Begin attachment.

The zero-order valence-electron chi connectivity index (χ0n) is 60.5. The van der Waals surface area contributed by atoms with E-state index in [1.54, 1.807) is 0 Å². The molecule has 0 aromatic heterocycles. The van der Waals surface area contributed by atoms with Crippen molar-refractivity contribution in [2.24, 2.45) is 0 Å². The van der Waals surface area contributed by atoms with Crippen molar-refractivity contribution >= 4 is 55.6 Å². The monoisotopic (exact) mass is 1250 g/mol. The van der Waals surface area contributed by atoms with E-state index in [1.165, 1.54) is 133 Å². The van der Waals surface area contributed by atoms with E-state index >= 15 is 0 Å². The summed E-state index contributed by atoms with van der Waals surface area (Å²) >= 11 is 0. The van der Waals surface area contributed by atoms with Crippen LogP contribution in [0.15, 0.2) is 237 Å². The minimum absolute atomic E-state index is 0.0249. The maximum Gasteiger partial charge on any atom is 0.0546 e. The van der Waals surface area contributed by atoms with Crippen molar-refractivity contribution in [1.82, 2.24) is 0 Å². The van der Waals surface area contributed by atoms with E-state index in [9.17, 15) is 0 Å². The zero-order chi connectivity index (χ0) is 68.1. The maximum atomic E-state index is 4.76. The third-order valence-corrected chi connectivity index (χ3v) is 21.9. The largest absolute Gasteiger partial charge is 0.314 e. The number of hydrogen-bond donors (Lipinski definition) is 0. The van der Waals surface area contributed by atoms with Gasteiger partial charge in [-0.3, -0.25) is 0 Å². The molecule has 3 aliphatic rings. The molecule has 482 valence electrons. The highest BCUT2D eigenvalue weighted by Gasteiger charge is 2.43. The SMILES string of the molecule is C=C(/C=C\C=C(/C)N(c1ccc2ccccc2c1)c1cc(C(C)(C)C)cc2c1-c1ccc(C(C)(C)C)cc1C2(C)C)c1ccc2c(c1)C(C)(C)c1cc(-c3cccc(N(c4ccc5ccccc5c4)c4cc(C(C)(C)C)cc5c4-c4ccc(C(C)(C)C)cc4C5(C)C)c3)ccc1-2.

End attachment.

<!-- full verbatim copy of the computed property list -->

The zero-order valence-electron chi connectivity index (χ0n) is 60.5. The van der Waals surface area contributed by atoms with E-state index in [1.54, 1.807) is 0 Å². The molecule has 0 aromatic heterocycles. The van der Waals surface area contributed by atoms with Crippen molar-refractivity contribution in [2.24, 2.45) is 0 Å². The van der Waals surface area contributed by atoms with Crippen molar-refractivity contribution >= 4 is 55.6 Å². The monoisotopic (exact) mass is 1250 g/mol. The van der Waals surface area contributed by atoms with E-state index in [1.165, 1.54) is 133 Å². The van der Waals surface area contributed by atoms with E-state index >= 15 is 0 Å². The summed E-state index contributed by atoms with van der Waals surface area (Å²) >= 11 is 0. The van der Waals surface area contributed by atoms with Crippen LogP contribution in [0.15, 0.2) is 237 Å². The minimum absolute atomic E-state index is 0.0249. The maximum Gasteiger partial charge on any atom is 0.0546 e. The van der Waals surface area contributed by atoms with Crippen molar-refractivity contribution in [1.82, 2.24) is 0 Å². The van der Waals surface area contributed by atoms with E-state index in [9.17, 15) is 0 Å². The zero-order chi connectivity index (χ0) is 68.1. The maximum atomic E-state index is 4.76. The third-order valence-corrected chi connectivity index (χ3v) is 21.9. The largest absolute Gasteiger partial charge is 0.314 e. The number of hydrogen-bond donors (Lipinski definition) is 0. The van der Waals surface area contributed by atoms with Gasteiger partial charge in [-0.3, -0.25) is 0 Å². The molecule has 3 aliphatic rings. The molecule has 482 valence electrons. The highest BCUT2D eigenvalue weighted by Gasteiger charge is 2.43. The SMILES string of the molecule is C=C(/C=C\C=C(/C)N(c1ccc2ccccc2c1)c1cc(C(C)(C)C)cc2c1-c1ccc(C(C)(C)C)cc1C2(C)C)c1ccc2c(c1)C(C)(C)c1cc(-c3cccc(N(c4ccc5ccccc5c4)c4cc(C(C)(C)C)cc5c4-c4ccc(C(C)(C)C)cc4C5(C)C)c3)ccc1-2.